Surgery is an option for some children with cerebral palsy. Most doctors will hold off on surgery until the child has reached a certain age or level of development. Other reasons to postpone surgery is to see if less invasive forms of therapy, like medications and physical therapy, can be successful. However, if surgery is the best option, it can improve the quality of life for the child. Potential surgeries include:

  1. Muscle and tendon lengthening – This surgery is usually done to help the child walk and move independently.

  2. Selective dorsal rhizotomy (SDR) -- In this surgery, the overactive nerves in the spinal column are cut. This can help the associated muscles relax and provide some pain relief.

  3. Tendon release procedures (tenotomy) – In these surgeries, tendons are cut or shortened to improve range of motion. This is usually done to relieve muscle tightening and relax the joints.

  4. Eye surgery – Children with cerebral palsy often have a condition called strabismus. Strabismus is characterized by improper eye alignment. Physicians can operate on the eye muscles to correct strabismus.

  5. Seizure operations – If seizures cannot be controlled with medicine, surgery might be an option.

  6. Baclofen pump insertion – Surgeons can place a pump inside the child’s abdomen that will continuously pump the medication, Baclofen, into the child’s spinal fluid. As noted earlier, Baclofen can help to reduce muscle spasms.

  7. Feeding gastrostomy tube insertion (PEG tube) – For children who suffer from swallowing or other eating conditions, a feeding tube can be surgically inserted into the child’s stomach.

Assistive Devices to Help Children with Cerebral Palsy

In addition to specialists, medication, and possible surgeries for treating cerebral palsy, your child most likely will need assistive devices for every stage of growth. Adaptive equipment includes any device that helps a disabled person increase function and independence. There is a large range of adaptive devices but, in general, they can be broken down into these categories:

  1. Mobility – These devices help children with cerebral palsy with movement. Examples include wheelchairs, electric scooters, adaptive bicycles, car seats, braces, walkers, lifts, and many more.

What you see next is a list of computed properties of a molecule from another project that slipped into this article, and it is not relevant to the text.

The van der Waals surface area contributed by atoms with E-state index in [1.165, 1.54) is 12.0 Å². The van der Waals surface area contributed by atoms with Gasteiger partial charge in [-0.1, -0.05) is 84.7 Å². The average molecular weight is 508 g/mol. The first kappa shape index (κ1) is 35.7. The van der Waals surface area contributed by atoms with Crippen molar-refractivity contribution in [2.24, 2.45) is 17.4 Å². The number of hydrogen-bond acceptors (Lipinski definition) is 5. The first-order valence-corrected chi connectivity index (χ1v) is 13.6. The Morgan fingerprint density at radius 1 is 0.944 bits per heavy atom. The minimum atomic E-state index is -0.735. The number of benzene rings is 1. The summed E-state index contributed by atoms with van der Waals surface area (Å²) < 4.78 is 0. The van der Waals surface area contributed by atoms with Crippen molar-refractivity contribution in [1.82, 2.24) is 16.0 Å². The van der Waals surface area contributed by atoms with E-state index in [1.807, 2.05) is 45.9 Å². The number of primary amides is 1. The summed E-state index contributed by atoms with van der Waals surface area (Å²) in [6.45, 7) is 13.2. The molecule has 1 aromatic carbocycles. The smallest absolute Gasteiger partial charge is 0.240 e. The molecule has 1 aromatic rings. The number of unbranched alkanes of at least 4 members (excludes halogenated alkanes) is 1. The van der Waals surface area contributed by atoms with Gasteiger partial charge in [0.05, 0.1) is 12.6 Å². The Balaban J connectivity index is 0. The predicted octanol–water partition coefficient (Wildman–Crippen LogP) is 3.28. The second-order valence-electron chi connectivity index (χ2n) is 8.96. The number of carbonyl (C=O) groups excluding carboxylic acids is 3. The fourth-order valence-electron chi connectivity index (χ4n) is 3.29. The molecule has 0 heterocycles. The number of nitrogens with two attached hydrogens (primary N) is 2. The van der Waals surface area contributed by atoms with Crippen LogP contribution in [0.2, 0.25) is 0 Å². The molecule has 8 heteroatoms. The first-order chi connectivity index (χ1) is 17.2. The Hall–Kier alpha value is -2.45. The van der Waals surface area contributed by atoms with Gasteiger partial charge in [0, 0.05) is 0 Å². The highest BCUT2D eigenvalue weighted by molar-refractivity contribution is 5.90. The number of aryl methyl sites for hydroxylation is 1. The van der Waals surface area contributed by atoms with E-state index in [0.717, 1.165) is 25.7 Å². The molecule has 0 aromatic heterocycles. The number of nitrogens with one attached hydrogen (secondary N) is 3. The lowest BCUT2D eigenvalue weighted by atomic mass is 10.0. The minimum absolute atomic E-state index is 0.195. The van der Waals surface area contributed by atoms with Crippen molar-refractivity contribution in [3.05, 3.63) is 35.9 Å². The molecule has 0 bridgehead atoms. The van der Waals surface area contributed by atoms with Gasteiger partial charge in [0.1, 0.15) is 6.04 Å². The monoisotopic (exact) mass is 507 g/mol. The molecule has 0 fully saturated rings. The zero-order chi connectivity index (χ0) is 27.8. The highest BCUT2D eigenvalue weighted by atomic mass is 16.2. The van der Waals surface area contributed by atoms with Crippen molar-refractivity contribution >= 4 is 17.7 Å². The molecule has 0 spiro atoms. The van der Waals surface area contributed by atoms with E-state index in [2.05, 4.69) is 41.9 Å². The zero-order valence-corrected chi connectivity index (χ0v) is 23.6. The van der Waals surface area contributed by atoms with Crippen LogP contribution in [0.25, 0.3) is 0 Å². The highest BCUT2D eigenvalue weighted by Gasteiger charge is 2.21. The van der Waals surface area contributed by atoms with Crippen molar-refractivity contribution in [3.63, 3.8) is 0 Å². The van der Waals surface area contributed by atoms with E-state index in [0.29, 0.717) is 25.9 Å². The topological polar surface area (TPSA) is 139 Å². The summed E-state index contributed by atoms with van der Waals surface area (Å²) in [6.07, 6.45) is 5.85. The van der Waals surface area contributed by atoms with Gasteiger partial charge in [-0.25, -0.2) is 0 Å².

2. Communication – These devices help children communicate. Examples includes adaptive writing tools, speech-generating computers, eye-tracking devices, hearing aids, and others.

  3. Recreation – These devices help children enjoy the world and make therapy more fun. Examples include specialized art supplies and specialized sporting equipment, like skates, skis, cycles and toys.

In addition to all these treatments for your child, you will most likely need to have accommodations made to your house. As you might imagine, the expenses of dealing with this kind of lifelong medical condition add up quickly.

Cerebral Palsy Law Firm

At The Eisen Law Firm, we help families whose children have been diagnosed with cerebral palsy. We review the medical records to determine if your child’s cerebral palsy is the result of a medical error. We cannot change the fact that your child has cerebral palsy, but we can hold accountable anyone whose carelessness caused the injury, and we can help alleviate the burden of extraordinary medical bills and expenses. At The Eisen Law Firm, we focus exclusively on medical malpractice. We have a successful record of holding medical professionals responsible and accountable for their errors. If you think your child’s cerebral palsy may have been caused by the negligence of a medical professional, contact us at 216-687-0900 or contact us online. You pay nothing -- no expenses, no fees, nothing -- until we win.